Coming of age onstage
Professional theater artists come to their careers from many different motivations. The lack of drawing skill and talent is at least partially responsible for steering Alvaro Saar Rios toward the stage when he thought he was headed for a career in medicine.
If he were wearing a lab coat today, we wouldn't be seeing "One Hot Texican Summer," his one-man show being staged this weekend at the Walker's Point Center for the Arts. The 80-minute piece features the Houston native telling stories about the summer he was 7 and the life lessons he learned then.
Although Saar Rios' childhood neighbors were mostly Mexican-American, the people who lived closest to his house were white. "They were the leftovers from white flight," he recently recalled. Little Alvaro didn't realize he wasn't just like them until that 1983 summer when he was 7.
Saar Rios' parents were born in the U.S., and his family was well assimilated into Houston. That made him wonder why his father always listened to ranchera music on the car radio. He asked his older brother Trevor -- "a very Latino name," Alvaro quipped with irony -- about their dad's musical tastes.
"He listens to it because we're Mexicans," Trevor replied. The answer left the younger boy thunderstruck. Alvaro was accustomed to hearing the word Mexican used as a pejorative, often accompanied by "dirty" or "lazy."
That summer also introduced the boy to hurricanes. No wonder he is still talking about it 28 years later.
Like many young men, Saar Rios wasn't sure what he wanted from life after graduating from high school, so he joined the Army. "If I'm 18 and in the military, I'm going to do the coolest thing in the world. I'm going to drive a tank," he said.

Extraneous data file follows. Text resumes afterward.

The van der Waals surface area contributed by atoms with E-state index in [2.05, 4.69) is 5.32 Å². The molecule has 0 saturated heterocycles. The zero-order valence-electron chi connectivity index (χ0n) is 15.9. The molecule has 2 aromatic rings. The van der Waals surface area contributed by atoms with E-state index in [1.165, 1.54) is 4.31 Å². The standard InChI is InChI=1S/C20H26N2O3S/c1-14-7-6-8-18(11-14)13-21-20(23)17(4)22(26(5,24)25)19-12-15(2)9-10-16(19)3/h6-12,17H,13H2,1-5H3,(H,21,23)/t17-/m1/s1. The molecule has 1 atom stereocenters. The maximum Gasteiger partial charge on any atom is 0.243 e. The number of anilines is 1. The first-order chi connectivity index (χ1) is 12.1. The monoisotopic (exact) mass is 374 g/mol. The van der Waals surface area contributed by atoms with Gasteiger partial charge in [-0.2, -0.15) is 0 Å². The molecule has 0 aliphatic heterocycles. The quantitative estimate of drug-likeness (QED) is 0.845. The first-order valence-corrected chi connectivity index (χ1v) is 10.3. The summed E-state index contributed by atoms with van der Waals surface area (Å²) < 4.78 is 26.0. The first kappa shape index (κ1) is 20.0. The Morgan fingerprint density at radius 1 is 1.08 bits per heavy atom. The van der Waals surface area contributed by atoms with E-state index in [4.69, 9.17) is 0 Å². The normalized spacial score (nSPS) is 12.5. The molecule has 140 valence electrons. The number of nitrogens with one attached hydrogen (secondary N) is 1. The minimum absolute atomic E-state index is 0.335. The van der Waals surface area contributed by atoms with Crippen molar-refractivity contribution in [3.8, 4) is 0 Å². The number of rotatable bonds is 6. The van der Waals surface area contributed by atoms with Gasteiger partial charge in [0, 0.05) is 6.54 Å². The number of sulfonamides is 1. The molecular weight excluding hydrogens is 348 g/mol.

After completing his military commitment, Saar Rios enrolled at Houston Community College with the eventual goal of putting an M.D. behind his name. Faced with a choice of taking a visual arts or acting class to fulfill an arts requirement, he took the latter. "I couldn't draw for crap," he explained.
"None of my friends were actors or into theater but I thought I would see what it was about," Saar Rios continued. He quickly liked what he saw.
"I discovered you had license to not be yourself." So different from the military way of life, the young Army veteran was drawn to that. "I could express myself, and you definitely don't do that in the military."
Saar Rios moved on to the University of Houston, and he gravitated to writing. His first play was commissioned by a children's theater program at his old community college while he was working on an English degree in creative writing.
After graduation, the former tank driver was accepted by Edward Albee into the dramatist's prestigious play writing class at the University of Houston. Saar Rios subsequently received a masters of fine arts in writing for stage and screen from Northwestern University, and he moved to Milwaukee when his wife, Michelle Lopez-Rios, took a job as assistant professor of voice and speech in the UWM theater department. He teaches part time -- play analysis and introduction to theater -- there.
While in Houston the couple and three other theater artists formed the Royal Mexican Players. The group's name is a tongue-in-cheek deference to England's Royal Shakespeare Company and other classical theaters.
The Royal Mexicans mounted Saar Rios' "The Crazy Mexican Show," a five actor piece that he compares to "Saturday Night Live" sketches. The company toured "Crazy" around the country for two years, and a production of it was staged in New York at the famous Nuyorican Poets Cafe.
"One Hot Texican Summer" is being produced here under the Royal Mexicans banner, and tickets can be purchased on their website. Performances are tonight through Saturday.
Looking ahead, Saar Rios expects to be seen only in his original works. "I consider myself a performer, not an actor," he said. "I am primarily a writer, but I will get onstage at times.
"I know I can do my work well; I'm not sure I can do the Danish prince."
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